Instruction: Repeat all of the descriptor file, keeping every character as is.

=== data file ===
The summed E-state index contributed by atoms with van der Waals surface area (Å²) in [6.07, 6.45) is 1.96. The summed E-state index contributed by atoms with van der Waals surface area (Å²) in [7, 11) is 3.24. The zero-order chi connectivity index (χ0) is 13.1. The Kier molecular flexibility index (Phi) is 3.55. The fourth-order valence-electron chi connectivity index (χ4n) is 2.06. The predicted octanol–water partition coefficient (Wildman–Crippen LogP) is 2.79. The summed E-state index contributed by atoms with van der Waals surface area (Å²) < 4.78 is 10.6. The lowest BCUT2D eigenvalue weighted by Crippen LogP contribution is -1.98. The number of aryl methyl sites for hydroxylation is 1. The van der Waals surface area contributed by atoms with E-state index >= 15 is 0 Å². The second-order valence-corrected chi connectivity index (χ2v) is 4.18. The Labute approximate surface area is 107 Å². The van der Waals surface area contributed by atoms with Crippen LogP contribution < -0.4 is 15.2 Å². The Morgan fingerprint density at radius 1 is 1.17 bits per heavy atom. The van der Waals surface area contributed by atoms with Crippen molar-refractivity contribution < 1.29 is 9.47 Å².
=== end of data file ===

The summed E-state index contributed by atoms with van der Waals surface area (Å²) in [6.07, 6.45) is 1.96. The summed E-state index contributed by atoms with van der Waals surface area (Å²) in [7, 11) is 3.24. The zero-order chi connectivity index (χ0) is 13.1. The Kier molecular flexibility index (Phi) is 3.55. The fourth-order valence-electron chi connectivity index (χ4n) is 2.06. The predicted octanol–water partition coefficient (Wildman–Crippen LogP) is 2.79. The summed E-state index contributed by atoms with van der Waals surface area (Å²) < 4.78 is 10.6. The lowest BCUT2D eigenvalue weighted by Crippen LogP contribution is -1.98. The number of aryl methyl sites for hydroxylation is 1. The van der Waals surface area contributed by atoms with E-state index >= 15 is 0 Å². The second-order valence-corrected chi connectivity index (χ2v) is 4.18. The Labute approximate surface area is 107 Å². The van der Waals surface area contributed by atoms with Crippen LogP contribution < -0.4 is 15.2 Å². The Morgan fingerprint density at radius 1 is 1.17 bits per heavy atom. The van der Waals surface area contributed by atoms with Crippen molar-refractivity contribution < 1.29 is 9.47 Å².